Coltrane Motion: 'Twenty-Seven' Coltrane Motion is a Midwestern band with as much love for the Ronettes as they have for My Bloody Valentine. They have created what they call a "Phil Spector Shoegaze laptop record" out of drum breaks, drones and broken synthesizers.
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Coltrane Motion: 'Twenty-Seven'

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Coltrane Motion: 'Twenty-Seven'

Coltrane Motion: 'Twenty-Seven'

Coltrane Motion: 'Twenty-Seven'

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  • <iframe src="https://www.npr.org/player/embed/11068043/11068992" width="100%" height="290" frameborder="0" scrolling="no" title="NPR embedded audio player">

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Coltrane Motion

"Yeh, let's make a Phil Spector Shoegaze laptop record out of drum breaks, drone and broken synthesizers," reads Coltrane Motion's Myspace page describing their new album Songs About Music . Coltrane Motion, also known as Michael Bond and Matt Dennewitz, is a Midwestern band with as much love for the Ronettes as they have for My Bloody Valentine.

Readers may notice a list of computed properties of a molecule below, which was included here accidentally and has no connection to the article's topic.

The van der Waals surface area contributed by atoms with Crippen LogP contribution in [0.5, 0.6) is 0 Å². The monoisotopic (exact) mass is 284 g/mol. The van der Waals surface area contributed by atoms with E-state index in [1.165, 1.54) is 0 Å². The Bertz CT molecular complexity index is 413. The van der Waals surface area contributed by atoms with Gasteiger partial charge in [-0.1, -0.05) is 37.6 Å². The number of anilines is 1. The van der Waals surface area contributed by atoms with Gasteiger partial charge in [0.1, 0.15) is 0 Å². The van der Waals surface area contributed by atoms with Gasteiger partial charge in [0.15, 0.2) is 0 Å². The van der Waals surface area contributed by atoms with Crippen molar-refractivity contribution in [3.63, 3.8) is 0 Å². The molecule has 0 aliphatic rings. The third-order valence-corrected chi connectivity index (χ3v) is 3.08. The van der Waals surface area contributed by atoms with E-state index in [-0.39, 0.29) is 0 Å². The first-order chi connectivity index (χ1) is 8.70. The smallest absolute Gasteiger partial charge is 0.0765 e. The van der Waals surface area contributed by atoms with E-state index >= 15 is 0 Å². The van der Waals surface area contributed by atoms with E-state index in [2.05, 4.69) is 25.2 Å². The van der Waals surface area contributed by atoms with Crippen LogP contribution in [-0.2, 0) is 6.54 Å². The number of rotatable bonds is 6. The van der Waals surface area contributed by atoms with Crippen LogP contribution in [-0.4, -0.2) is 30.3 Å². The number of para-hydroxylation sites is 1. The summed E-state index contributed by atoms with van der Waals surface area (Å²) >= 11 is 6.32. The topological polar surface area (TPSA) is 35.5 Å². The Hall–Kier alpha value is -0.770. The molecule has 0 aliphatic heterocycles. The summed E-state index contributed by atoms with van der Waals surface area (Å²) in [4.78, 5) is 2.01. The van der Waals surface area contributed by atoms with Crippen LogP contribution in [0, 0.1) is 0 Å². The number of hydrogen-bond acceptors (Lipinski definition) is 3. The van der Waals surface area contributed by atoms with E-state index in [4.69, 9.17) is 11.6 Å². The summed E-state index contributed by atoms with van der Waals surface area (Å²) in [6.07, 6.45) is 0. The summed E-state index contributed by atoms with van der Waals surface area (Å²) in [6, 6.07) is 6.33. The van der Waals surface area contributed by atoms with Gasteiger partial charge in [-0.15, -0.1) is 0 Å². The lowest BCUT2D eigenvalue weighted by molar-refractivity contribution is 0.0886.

Songs About Music, as the title implies, may be an excuse to unabashedly cop licks and lyrics, but distinguishing these musical instances isn't easy. Their idea of Spector's famous "Wall of Sound" technique is more like a 200 ft. electric fence, drowning melodies in distortion and noise.

Live, Bond and Dennewitz tinker with homemade electronics, self-written software, and a mess of synthesizers. Concerts have been described as "an exuberant seizure" and "the cool kids from programming class." This is not Florian Schneider's idea of laptop performance.

"Yeh, let's call it rock n roll," says Bond.